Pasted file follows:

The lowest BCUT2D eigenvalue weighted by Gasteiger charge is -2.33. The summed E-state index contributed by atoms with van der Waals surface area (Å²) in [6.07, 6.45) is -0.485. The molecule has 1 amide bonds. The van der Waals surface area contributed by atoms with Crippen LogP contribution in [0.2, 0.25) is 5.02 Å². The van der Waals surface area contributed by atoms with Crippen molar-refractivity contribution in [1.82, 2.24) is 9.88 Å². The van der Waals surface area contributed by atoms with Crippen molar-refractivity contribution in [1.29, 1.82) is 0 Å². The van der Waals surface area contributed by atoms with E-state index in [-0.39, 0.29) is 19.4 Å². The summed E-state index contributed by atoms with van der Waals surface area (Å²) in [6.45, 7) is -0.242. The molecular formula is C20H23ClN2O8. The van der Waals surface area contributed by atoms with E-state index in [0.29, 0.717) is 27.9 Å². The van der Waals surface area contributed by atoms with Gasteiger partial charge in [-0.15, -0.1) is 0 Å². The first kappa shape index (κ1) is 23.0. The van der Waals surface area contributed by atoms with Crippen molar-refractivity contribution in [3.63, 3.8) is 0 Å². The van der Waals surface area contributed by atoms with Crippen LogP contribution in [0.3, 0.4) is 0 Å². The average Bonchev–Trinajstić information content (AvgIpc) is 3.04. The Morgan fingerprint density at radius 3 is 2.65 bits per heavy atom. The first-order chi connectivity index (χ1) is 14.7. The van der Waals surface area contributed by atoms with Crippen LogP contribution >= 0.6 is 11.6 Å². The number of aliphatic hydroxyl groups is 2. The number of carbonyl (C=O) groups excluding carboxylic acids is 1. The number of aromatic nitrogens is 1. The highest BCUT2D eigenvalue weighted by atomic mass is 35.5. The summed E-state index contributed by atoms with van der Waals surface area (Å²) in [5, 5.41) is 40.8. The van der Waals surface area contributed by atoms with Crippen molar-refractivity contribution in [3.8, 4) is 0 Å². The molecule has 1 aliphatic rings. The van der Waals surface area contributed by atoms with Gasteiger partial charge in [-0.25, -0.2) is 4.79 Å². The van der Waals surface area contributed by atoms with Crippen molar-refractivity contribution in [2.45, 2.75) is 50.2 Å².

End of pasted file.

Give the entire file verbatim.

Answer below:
The lowest BCUT2D eigenvalue weighted by Gasteiger charge is -2.33. The summed E-state index contributed by atoms with van der Waals surface area (Å²) in [6.07, 6.45) is -0.485. The molecule has 1 amide bonds. The van der Waals surface area contributed by atoms with Crippen LogP contribution in [0.2, 0.25) is 5.02 Å². The van der Waals surface area contributed by atoms with Crippen molar-refractivity contribution in [1.82, 2.24) is 9.88 Å². The van der Waals surface area contributed by atoms with Crippen molar-refractivity contribution in [1.29, 1.82) is 0 Å². The van der Waals surface area contributed by atoms with E-state index in [-0.39, 0.29) is 19.4 Å². The summed E-state index contributed by atoms with van der Waals surface area (Å²) in [6.45, 7) is -0.242. The molecular formula is C20H23ClN2O8. The van der Waals surface area contributed by atoms with E-state index in [0.29, 0.717) is 27.9 Å². The van der Waals surface area contributed by atoms with Gasteiger partial charge in [-0.15, -0.1) is 0 Å². The first kappa shape index (κ1) is 23.0. The van der Waals surface area contributed by atoms with Crippen molar-refractivity contribution in [3.63, 3.8) is 0 Å². The van der Waals surface area contributed by atoms with Crippen LogP contribution in [0.3, 0.4) is 0 Å². The average Bonchev–Trinajstić information content (AvgIpc) is 3.04. The Morgan fingerprint density at radius 3 is 2.65 bits per heavy atom. The first-order chi connectivity index (χ1) is 14.7. The van der Waals surface area contributed by atoms with Crippen LogP contribution >= 0.6 is 11.6 Å². The number of aliphatic hydroxyl groups is 2. The number of carbonyl (C=O) groups excluding carboxylic acids is 1. The number of aromatic nitrogens is 1. The highest BCUT2D eigenvalue weighted by atomic mass is 35.5. The summed E-state index contributed by atoms with van der Waals surface area (Å²) in [5, 5.41) is 40.8. The van der Waals surface area contributed by atoms with Crippen molar-refractivity contribution in [3.8, 4) is 0 Å². The molecule has 1 aliphatic rings. The van der Waals surface area contributed by atoms with Gasteiger partial charge in [-0.25, -0.2) is 4.79 Å². The van der Waals surface area contributed by atoms with Crippen molar-refractivity contribution in [2.45, 2.75) is 50.2 Å².